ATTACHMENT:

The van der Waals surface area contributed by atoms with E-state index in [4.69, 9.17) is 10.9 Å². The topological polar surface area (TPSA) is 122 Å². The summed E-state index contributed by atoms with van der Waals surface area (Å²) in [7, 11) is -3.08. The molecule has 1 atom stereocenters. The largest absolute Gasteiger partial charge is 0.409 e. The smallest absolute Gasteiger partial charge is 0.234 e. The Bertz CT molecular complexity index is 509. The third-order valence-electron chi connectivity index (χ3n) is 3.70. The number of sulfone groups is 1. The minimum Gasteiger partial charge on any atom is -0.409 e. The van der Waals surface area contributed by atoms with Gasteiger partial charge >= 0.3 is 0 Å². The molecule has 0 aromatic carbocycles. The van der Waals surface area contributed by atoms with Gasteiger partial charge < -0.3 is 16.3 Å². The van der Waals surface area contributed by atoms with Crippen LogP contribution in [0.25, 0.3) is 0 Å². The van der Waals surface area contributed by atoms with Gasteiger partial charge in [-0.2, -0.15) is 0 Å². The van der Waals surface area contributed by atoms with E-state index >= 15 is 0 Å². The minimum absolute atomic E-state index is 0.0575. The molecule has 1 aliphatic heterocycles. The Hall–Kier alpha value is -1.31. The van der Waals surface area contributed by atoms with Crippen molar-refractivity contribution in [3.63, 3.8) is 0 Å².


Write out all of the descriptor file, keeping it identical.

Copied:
The van der Waals surface area contributed by atoms with E-state index in [4.69, 9.17) is 10.9 Å². The topological polar surface area (TPSA) is 122 Å². The summed E-state index contributed by atoms with van der Waals surface area (Å²) in [7, 11) is -3.08. The molecule has 1 atom stereocenters. The largest absolute Gasteiger partial charge is 0.409 e. The smallest absolute Gasteiger partial charge is 0.234 e. The Bertz CT molecular complexity index is 509. The third-order valence-electron chi connectivity index (χ3n) is 3.70. The number of sulfone groups is 1. The minimum Gasteiger partial charge on any atom is -0.409 e. The van der Waals surface area contributed by atoms with Gasteiger partial charge >= 0.3 is 0 Å². The molecule has 0 aromatic carbocycles. The van der Waals surface area contributed by atoms with Gasteiger partial charge < -0.3 is 16.3 Å². The van der Waals surface area contributed by atoms with Crippen LogP contribution in [0.25, 0.3) is 0 Å². The van der Waals surface area contributed by atoms with Gasteiger partial charge in [-0.2, -0.15) is 0 Å². The van der Waals surface area contributed by atoms with E-state index >= 15 is 0 Å². The minimum absolute atomic E-state index is 0.0575. The molecule has 1 aliphatic heterocycles. The Hall–Kier alpha value is -1.31. The van der Waals surface area contributed by atoms with Crippen molar-refractivity contribution in [3.63, 3.8) is 0 Å².